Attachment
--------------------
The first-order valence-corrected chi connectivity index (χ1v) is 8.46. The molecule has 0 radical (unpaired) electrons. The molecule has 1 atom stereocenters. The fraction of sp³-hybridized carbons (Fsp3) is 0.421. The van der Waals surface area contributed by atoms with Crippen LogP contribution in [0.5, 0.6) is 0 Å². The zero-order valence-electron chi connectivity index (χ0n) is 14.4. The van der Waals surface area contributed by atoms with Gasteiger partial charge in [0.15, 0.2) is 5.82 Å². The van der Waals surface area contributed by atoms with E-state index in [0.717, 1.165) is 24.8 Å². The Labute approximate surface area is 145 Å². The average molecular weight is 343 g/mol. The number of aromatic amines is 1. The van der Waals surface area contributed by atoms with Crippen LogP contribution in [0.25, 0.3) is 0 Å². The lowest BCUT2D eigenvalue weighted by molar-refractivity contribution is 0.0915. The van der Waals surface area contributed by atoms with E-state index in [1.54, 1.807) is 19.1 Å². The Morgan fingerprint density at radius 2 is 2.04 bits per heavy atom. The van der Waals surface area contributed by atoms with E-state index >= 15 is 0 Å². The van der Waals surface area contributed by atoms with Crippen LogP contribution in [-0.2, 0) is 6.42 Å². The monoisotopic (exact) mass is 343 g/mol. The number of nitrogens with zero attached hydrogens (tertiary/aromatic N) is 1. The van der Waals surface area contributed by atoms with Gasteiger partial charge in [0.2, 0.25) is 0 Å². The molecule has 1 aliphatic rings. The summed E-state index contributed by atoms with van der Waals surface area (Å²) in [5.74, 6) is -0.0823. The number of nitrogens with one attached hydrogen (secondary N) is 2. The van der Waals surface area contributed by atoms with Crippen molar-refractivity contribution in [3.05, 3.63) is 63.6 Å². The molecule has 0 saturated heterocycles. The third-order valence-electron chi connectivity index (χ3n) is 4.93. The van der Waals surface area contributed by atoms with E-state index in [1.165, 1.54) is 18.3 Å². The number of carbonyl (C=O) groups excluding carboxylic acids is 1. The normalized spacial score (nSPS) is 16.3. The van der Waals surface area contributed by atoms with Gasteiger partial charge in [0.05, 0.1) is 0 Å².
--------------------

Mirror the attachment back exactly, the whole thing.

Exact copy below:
The first-order valence-corrected chi connectivity index (χ1v) is 8.46. The molecule has 0 radical (unpaired) electrons. The molecule has 1 atom stereocenters. The fraction of sp³-hybridized carbons (Fsp3) is 0.421. The van der Waals surface area contributed by atoms with Crippen LogP contribution in [0.5, 0.6) is 0 Å². The zero-order valence-electron chi connectivity index (χ0n) is 14.4. The van der Waals surface area contributed by atoms with Gasteiger partial charge in [0.15, 0.2) is 5.82 Å². The van der Waals surface area contributed by atoms with E-state index in [0.717, 1.165) is 24.8 Å². The Labute approximate surface area is 145 Å². The average molecular weight is 343 g/mol. The number of aromatic amines is 1. The van der Waals surface area contributed by atoms with Crippen LogP contribution in [0.25, 0.3) is 0 Å². The lowest BCUT2D eigenvalue weighted by molar-refractivity contribution is 0.0915. The van der Waals surface area contributed by atoms with E-state index in [1.54, 1.807) is 19.1 Å². The Morgan fingerprint density at radius 2 is 2.04 bits per heavy atom. The van der Waals surface area contributed by atoms with E-state index >= 15 is 0 Å². The van der Waals surface area contributed by atoms with Crippen LogP contribution in [-0.2, 0) is 6.42 Å². The monoisotopic (exact) mass is 343 g/mol. The number of nitrogens with zero attached hydrogens (tertiary/aromatic N) is 1. The van der Waals surface area contributed by atoms with Gasteiger partial charge in [0.2, 0.25) is 0 Å². The molecule has 1 aliphatic rings. The summed E-state index contributed by atoms with van der Waals surface area (Å²) in [5.74, 6) is -0.0823. The number of nitrogens with one attached hydrogen (secondary N) is 2. The van der Waals surface area contributed by atoms with Crippen molar-refractivity contribution in [3.05, 3.63) is 63.6 Å². The molecule has 0 saturated heterocycles. The third-order valence-electron chi connectivity index (χ3n) is 4.93. The van der Waals surface area contributed by atoms with E-state index in [1.165, 1.54) is 18.3 Å². The number of carbonyl (C=O) groups excluding carboxylic acids is 1. The normalized spacial score (nSPS) is 16.3. The van der Waals surface area contributed by atoms with Gasteiger partial charge in [0.05, 0.1) is 0 Å².